Willie's comments: This sophomore effort by jangle-folk-rock hero Johnston is nothing short of gorgeous. He doesn't do anything that hasn't been done a million times before by folks like James Taylor (who he resembles) and Chris Stamey (who does a cameo on "Tearing Down This Place"), he just does it better. This "skinny white singer," as he describes himself on "In the New Sunshine," writes homespun songs that are as intelligent as they are well-crafted. "Wheels" is particularly catchy, while "The Lucky One" is pensive and affecting. There's not much specific I can say about this album- it reminds me of a good, sturdy barn built by salt-of-the-earth folks who get true satisfaction out of what they do. You really need to listen to it. Grade: A-

Hello CD Club EP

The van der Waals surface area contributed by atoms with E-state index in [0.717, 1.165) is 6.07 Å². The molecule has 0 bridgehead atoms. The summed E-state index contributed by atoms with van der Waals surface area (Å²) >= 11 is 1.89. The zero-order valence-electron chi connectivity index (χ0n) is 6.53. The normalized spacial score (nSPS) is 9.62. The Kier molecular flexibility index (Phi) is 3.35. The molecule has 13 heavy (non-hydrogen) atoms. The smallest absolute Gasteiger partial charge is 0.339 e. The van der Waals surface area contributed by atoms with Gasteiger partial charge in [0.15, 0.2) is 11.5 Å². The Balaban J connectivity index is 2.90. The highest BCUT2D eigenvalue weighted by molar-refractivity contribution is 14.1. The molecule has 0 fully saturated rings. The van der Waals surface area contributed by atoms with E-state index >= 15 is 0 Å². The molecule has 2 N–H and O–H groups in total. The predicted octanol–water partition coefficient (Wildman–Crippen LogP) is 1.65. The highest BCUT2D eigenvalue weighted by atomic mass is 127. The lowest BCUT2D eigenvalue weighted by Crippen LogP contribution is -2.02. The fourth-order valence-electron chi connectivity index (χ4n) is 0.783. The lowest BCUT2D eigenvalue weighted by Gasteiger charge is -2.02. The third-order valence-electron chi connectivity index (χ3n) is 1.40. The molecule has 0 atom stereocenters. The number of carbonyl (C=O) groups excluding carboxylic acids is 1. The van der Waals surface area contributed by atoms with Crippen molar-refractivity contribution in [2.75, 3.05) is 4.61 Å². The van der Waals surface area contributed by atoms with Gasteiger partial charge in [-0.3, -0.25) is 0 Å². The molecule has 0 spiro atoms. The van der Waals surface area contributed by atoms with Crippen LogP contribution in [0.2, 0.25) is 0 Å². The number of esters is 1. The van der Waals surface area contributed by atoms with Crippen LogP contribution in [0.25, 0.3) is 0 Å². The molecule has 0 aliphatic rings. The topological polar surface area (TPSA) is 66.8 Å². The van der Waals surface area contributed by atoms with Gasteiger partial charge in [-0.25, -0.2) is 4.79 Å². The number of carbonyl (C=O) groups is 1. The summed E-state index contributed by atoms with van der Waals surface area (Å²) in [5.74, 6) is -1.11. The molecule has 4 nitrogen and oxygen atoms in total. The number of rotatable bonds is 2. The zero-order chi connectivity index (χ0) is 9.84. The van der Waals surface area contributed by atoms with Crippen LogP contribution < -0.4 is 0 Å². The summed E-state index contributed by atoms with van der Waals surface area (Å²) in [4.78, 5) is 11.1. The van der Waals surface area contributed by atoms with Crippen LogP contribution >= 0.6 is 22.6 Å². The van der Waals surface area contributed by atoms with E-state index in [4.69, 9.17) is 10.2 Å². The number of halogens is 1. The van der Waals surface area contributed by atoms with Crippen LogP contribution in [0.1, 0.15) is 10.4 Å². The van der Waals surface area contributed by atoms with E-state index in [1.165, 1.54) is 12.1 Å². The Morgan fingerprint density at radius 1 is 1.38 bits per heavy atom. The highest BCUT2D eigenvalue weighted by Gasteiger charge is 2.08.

Willie's comments: Freedy Johnston probably reached a wider audience with his score to the Farrelly brothers' Kingpin than he did with his superb albums Can You Fly and This Perfect World combined, which is a shame. Johnston's power-folk constructions are as infectious as Matthew Sweet, only his wavery voice carries ten times the emotional punch that Sweet's does. Lately, though, Johnston's albums have devolved into spare, meandering duds that are boring beyond belief, so if you can find this 1995 EP, you should pick it up. "On the Way Out" is positively rockin', while "You Get Me Lost" and an unlisted cover of "Somewhere Over the Rainbow" are very pretty. If Johnston is destined to remain a cult figure like that other Johnston listed above, at least those who love him can feel that they're sharing something very special. Grade: B+